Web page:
UNHRC urged to create Commission of Inquiry for Philippines

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UNHRC urged to create Commission of Inquiry for Philippines

Mau Victa

The group emphasizes the need for an investigation into the worsening human rights situation under the Duterte administration – including attacks on environmental defenders

ALBAY, Philippines Filipino environmental defenders appealed to the UN Human Rights Council (UNHRC) during its 43rd session in Geneva, Switzerland to establish a Commission of Inquiry for the Philippines. 

The group, under the Ecumenical Voice for Human Rights and Peace in the Philippines (EcuVoice) delegation, emphasized the need for an investigation, either via commission or independent fact-finding mission, into the worsening human rights situation under the Duterte administration – including attacks on environmental defenders. (READ: Rights groups blast Andanar’s ‘perilous’ attempts to ‘mislead’ U.N. council)

“There are serious challenges to the life, security, and liberty of environmental defenders in the Philippines, which redound to transgressions on the rights to a safe, clean, healthy, and sustainable environment of communities, including that of indigenous peoples (IPs) and peasants,” said Clemente Bautista, international network coordinator of environmental group Kalikasan People’s Network for the Environment (KPNE).

KPNE reported that there were 157 killings, 11 enforced disappearances, and 106 arrests on trumped up charges among environmentalists under the Duterte administration. 

“Many of my fellow environmental defenders in Surigao del Sur are subject to trumped up charges, while at least 60 families from the community where I came from in Lianga recently evacuated their homes due to indiscriminate firing and relentless attacks by the military,” said Bayan Muna Rep Eufemia Cullamat, an indigenous Manobo leader who was also a delegate.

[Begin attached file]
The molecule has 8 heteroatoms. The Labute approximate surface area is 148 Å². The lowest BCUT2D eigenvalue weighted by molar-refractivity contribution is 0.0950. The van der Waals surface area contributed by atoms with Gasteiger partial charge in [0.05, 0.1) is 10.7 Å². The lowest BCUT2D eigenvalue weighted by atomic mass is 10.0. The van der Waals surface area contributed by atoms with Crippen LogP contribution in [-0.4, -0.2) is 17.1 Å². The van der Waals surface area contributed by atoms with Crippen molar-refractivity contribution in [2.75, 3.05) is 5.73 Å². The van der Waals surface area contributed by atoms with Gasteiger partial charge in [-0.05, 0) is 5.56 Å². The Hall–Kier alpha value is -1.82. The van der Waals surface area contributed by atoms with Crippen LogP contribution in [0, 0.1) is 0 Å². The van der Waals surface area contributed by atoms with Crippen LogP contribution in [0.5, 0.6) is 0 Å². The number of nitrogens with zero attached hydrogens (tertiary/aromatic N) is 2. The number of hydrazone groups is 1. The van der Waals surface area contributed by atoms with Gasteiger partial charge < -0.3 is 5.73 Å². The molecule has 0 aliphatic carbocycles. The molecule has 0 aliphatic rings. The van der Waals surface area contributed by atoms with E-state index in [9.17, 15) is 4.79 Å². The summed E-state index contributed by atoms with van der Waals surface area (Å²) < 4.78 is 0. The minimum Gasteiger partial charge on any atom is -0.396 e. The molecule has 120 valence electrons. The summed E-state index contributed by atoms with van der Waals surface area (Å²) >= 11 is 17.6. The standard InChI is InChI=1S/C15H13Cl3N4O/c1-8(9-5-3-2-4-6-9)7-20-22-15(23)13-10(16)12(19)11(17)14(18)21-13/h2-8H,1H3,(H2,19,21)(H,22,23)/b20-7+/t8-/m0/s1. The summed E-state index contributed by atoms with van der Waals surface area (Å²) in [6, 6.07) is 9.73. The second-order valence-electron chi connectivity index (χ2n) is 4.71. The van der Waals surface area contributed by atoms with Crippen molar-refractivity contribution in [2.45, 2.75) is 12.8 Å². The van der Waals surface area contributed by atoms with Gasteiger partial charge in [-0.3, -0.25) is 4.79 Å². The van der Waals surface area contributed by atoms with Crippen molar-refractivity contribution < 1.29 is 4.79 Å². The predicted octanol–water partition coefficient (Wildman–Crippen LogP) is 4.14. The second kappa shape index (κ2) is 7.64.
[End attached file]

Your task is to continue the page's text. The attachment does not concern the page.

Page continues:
Moro and IP rights group Sandugo, in turn, blames Duterte’s national internal security policies, particularly EO 70 and the National Task Force to End Local Communist Armed Conflict (NTF-ELCAC), which made IPs its core targets. (READ: CHR: Ancestral lands of indigenous peoples ‘sacred’ and protected by law)

“Legitimate resistance and dissent in the assertion of rights to ancestral domains and self-determination are categorized as communist activities, while indigenous organizations and leaders are classified as ‘Communist Terrorist Groups’ or enemies of the State,” Sandugo said.


A promise to protect

In the 50-page report of released by Special Rapporteur on Human Rights and the Environment David Boyd, the Philippines was cited as one of 110 countries that legislated the right to a safe, healthy, clean, and sustainable environment.

The Philippine has different laws such as the Writ of Kalikasan and the establishment of green courts to hasten the process of environmental cases.

“But despite these formalities, the Philippines is identified as having one of the fastest rates of biodiversity loss in the world. At the same time in 2018, it was cited as the most dangerous place for environmental defenders by international watchdog Global Witness,” Bautista said.


After his report, Boyd met with the Filipino environmentalists.

“Special Rapporteur Boyd promised to help in strengthening the right of the Filipino people to safe, clean, healthy, and sustainable environment in the Philippines,” said Bautista. 


The Filipino delegates also shared with him two pending bills – the People’s Mining Bill and the Human Rights Defenders Bill – that people’s organizations and communities are pushing to be legislated in Congress. – Rappler.com

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